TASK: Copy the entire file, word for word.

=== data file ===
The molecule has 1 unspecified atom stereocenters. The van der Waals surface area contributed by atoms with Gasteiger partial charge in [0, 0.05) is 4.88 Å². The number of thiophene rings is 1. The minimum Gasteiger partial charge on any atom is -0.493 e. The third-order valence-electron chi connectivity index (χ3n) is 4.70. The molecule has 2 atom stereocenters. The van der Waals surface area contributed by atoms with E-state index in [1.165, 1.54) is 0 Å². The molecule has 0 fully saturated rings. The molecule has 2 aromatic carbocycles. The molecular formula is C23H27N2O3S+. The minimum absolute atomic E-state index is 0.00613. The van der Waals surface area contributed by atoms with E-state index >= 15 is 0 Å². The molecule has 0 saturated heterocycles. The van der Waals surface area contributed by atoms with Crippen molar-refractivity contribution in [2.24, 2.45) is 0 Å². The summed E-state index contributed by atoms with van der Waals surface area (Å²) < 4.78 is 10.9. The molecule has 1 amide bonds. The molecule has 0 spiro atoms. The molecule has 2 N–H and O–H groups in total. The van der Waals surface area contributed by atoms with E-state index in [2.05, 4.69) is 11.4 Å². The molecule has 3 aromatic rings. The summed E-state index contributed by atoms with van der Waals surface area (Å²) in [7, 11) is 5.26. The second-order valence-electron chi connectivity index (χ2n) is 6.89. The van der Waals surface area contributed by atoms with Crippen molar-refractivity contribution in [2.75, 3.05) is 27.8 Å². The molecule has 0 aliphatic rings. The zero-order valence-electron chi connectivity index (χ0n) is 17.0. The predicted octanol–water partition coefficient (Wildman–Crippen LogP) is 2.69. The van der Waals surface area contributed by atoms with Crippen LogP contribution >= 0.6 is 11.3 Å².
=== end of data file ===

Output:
The molecule has 1 unspecified atom stereocenters. The van der Waals surface area contributed by atoms with Gasteiger partial charge in [0, 0.05) is 4.88 Å². The number of thiophene rings is 1. The minimum Gasteiger partial charge on any atom is -0.493 e. The third-order valence-electron chi connectivity index (χ3n) is 4.70. The molecule has 2 atom stereocenters. The van der Waals surface area contributed by atoms with E-state index in [1.165, 1.54) is 0 Å². The molecule has 0 fully saturated rings. The molecule has 2 aromatic carbocycles. The molecular formula is C23H27N2O3S+. The minimum absolute atomic E-state index is 0.00613. The van der Waals surface area contributed by atoms with E-state index >= 15 is 0 Å². The molecule has 0 saturated heterocycles. The van der Waals surface area contributed by atoms with Crippen molar-refractivity contribution in [2.24, 2.45) is 0 Å². The summed E-state index contributed by atoms with van der Waals surface area (Å²) < 4.78 is 10.9. The molecule has 1 amide bonds. The molecule has 0 spiro atoms. The molecule has 2 N–H and O–H groups in total. The van der Waals surface area contributed by atoms with E-state index in [2.05, 4.69) is 11.4 Å². The molecule has 3 aromatic rings. The summed E-state index contributed by atoms with van der Waals surface area (Å²) in [7, 11) is 5.26. The second-order valence-electron chi connectivity index (χ2n) is 6.89. The van der Waals surface area contributed by atoms with Crippen molar-refractivity contribution in [2.75, 3.05) is 27.8 Å². The molecule has 0 aliphatic rings. The zero-order valence-electron chi connectivity index (χ0n) is 17.0. The predicted octanol–water partition coefficient (Wildman–Crippen LogP) is 2.69. The van der Waals surface area contributed by atoms with Crippen LogP contribution >= 0.6 is 11.3 Å².